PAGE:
I thought I'd have heart attack, says man left with fractured skull in attack
A Dublin man who suffered a fractured skull after he confronted thugs who set his wheelie bin on fire has revealed how he pleaded for mercy because of his bad heart.
Aidan Mullen (57) was asleep in his bed at around 10pm on July 2011 when he was awoken by his wife to tell him their bin had been taken by a group of teenagers.
Instinctively, Mr Mullen - who had been previously diagnosed with a serious heart condition - rushed out of the door of his Kinsealy home to try and recover the bin.
However, instead of giving him back his bin, the gang turned on him and subjected him to a savage assault.
His attackers repeatedly punched and kicked him - despite the fact he pleaded for mercy telling them that he recently had a heart attack.
On Monday, Shane Murphy, from Swords, received just one year in prison for assault in connection with his leading role in the attack.
In court, Judge Catherine Murphy even praised Murphy for his "courage, tenacity and determination" in dealing with his addiction.
Speaking to the Herald this week, Mr Mullen said he feared he was going to have a heart attack during the horror attack.
"When I fell to the ground Murphy knelt down on top of me. I was getting punched repeatedly by him while the other one was kicking me."
Pleading with his attackers not to hit him due to his bad heart, he said that Murphy responded: 'I don't give a f**k about you and your f**king heart attack'.
"Those exact words have stuck with me ever since," said Mr Mullen.
Despite his relatively tender years, Murphy, from Jugback Lane in Swords, has repeatedly come to the attention to the gardai for violence and has amassed 19 convictions.
They include serving a four- month sentence for assaulting two young women and a man in a "vicious" row over a cigarette in 2012. He was also convicted of assault in February 2015 and has convictions for threatening and abusive behaviour.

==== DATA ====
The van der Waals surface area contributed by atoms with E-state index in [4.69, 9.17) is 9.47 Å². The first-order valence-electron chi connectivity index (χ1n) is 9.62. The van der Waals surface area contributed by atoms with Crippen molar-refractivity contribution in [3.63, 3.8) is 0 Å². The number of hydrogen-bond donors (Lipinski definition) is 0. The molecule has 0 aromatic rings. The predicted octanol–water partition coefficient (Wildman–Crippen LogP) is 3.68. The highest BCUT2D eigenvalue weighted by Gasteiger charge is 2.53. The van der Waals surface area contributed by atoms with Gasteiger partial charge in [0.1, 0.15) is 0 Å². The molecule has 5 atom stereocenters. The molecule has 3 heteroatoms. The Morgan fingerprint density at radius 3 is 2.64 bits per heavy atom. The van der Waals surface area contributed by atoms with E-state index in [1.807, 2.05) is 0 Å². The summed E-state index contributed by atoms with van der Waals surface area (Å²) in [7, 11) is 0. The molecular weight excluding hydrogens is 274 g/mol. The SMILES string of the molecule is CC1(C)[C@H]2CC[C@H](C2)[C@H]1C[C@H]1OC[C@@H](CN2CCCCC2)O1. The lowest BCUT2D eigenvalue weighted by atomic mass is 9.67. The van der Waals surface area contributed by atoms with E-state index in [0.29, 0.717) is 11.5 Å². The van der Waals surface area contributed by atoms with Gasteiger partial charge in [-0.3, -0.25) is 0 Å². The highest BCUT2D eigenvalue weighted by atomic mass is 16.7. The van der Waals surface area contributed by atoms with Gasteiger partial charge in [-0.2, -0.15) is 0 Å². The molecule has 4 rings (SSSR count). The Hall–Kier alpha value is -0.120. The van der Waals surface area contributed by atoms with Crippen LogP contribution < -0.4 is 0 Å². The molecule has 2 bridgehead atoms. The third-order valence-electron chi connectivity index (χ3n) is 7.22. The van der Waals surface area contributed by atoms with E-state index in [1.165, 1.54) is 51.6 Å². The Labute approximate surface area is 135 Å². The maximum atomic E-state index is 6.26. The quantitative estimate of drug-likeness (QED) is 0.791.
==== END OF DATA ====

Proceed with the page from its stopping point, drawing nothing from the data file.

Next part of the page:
Mr Mullen said he had no idea what he was dealing with when he left his home to try and rescue his wheelie bin after being alerted by his wife.
"I immediately ran outside and stood on a wall where I could see that my bin was on fire. I grabbed a metal pole from my shed to retrieve the bin and made my way towards the field."
With about ten individuals at the scene, Mr Mullen was then confronted by two young men, one of them being Shane Murphy - who was then 19 years old.
"I explained that I wanted to get my bin back, but then one of the young men shouted to the crowd 'Here's your man looking for his bin' and 'Look, he's got a stick and is going to beat us up'.
"I told him I wasn't, but then Murphy put his face into mine and said "You're feeling very f**king brave aren't you?
"He asked me if I wanted to hit him and pointed to his cheek. At this stage the pole was taken from my hand and as I started to walk away the two men ran at me from behind.
"I started running, but within about 10 yards the two grabbed me. Murphy reached out and caught me with a punch on my cheek."
Despite the vicious assault, the injured man managed to make it home and call the gardai, while Murphy re-joined the group of men and women drinking in the field.
In a victim impact report, the Kinsealy resident said he felt extreme pain in his face and back after the attack and suffered fractures to his skull and cheekbone.
His medical bills came to €1,500 and he lost €4,200 in missed income due to having to take time off work.
Shane Murphy pleaded guilty at Dublin Circuit Criminal Court to assault causing harm to Mr Mullen.
He received a three-year sentence for the assault on Monday with the final two suspended.
After his arrest Murphy admitted the assault and told gardai: "I'm sorry for what I've done. If he were here I would say sorry to him. I wish I could go back."
Cathal McGreal BL, defending, told the court that a medical report had diagnosed Murphy as having alcohol dependent syndrome and hyperactive compulsivity disorder.
He said his father was an alcoholic and he had a turbulent upbringing. Counsel said Murphy's previous convictions were all related to his drinking problem.
The other man who was involved in the attack was not charged with assault. Instead, he pleaded guilty to theft and criminal damage to Mr Mullen's bin. He was found guilty in a separate court case and was ordered to pay the cost of the bin.
Mr Mullen admitted that the assault was a harrowing experience that had left him feeling unsafe and vulnerable.
"The worst part of the trial was being asked to stand in the witness box and explain what had happened while being questioned by his barrister.
"I have since recovered from my injuries and am okay now, but I still found the whole ordeal very traumatic to get over."